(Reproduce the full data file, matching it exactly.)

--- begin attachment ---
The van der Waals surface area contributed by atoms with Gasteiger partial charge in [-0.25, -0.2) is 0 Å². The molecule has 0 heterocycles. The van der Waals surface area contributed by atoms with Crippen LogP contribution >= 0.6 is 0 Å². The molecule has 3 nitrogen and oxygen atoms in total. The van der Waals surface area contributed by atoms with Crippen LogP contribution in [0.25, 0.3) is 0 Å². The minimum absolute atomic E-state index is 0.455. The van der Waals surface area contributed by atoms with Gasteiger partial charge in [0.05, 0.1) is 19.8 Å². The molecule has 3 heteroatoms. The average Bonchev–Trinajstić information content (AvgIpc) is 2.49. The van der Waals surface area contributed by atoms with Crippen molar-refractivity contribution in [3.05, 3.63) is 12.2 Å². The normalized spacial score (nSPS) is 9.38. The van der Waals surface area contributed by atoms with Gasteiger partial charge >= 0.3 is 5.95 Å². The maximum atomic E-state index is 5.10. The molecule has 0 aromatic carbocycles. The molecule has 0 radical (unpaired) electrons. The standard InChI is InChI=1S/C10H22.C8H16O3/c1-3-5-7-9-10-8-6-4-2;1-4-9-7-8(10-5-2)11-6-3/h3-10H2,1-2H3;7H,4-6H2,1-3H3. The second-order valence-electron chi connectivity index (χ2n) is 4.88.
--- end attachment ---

The van der Waals surface area contributed by atoms with Gasteiger partial charge in [-0.25, -0.2) is 0 Å². The molecule has 0 heterocycles. The van der Waals surface area contributed by atoms with Crippen LogP contribution >= 0.6 is 0 Å². The molecule has 3 nitrogen and oxygen atoms in total. The van der Waals surface area contributed by atoms with Crippen LogP contribution in [0.25, 0.3) is 0 Å². The minimum absolute atomic E-state index is 0.455. The van der Waals surface area contributed by atoms with Gasteiger partial charge in [0.05, 0.1) is 19.8 Å². The molecule has 3 heteroatoms. The average Bonchev–Trinajstić information content (AvgIpc) is 2.49. The van der Waals surface area contributed by atoms with Crippen molar-refractivity contribution in [3.05, 3.63) is 12.2 Å². The normalized spacial score (nSPS) is 9.38. The van der Waals surface area contributed by atoms with Gasteiger partial charge >= 0.3 is 5.95 Å². The maximum atomic E-state index is 5.10. The molecule has 0 aromatic carbocycles. The molecule has 0 radical (unpaired) electrons. The standard InChI is InChI=1S/C10H22.C8H16O3/c1-3-5-7-9-10-8-6-4-2;1-4-9-7-8(10-5-2)11-6-3/h3-10H2,1-2H3;7H,4-6H2,1-3H3. The second-order valence-electron chi connectivity index (χ2n) is 4.88.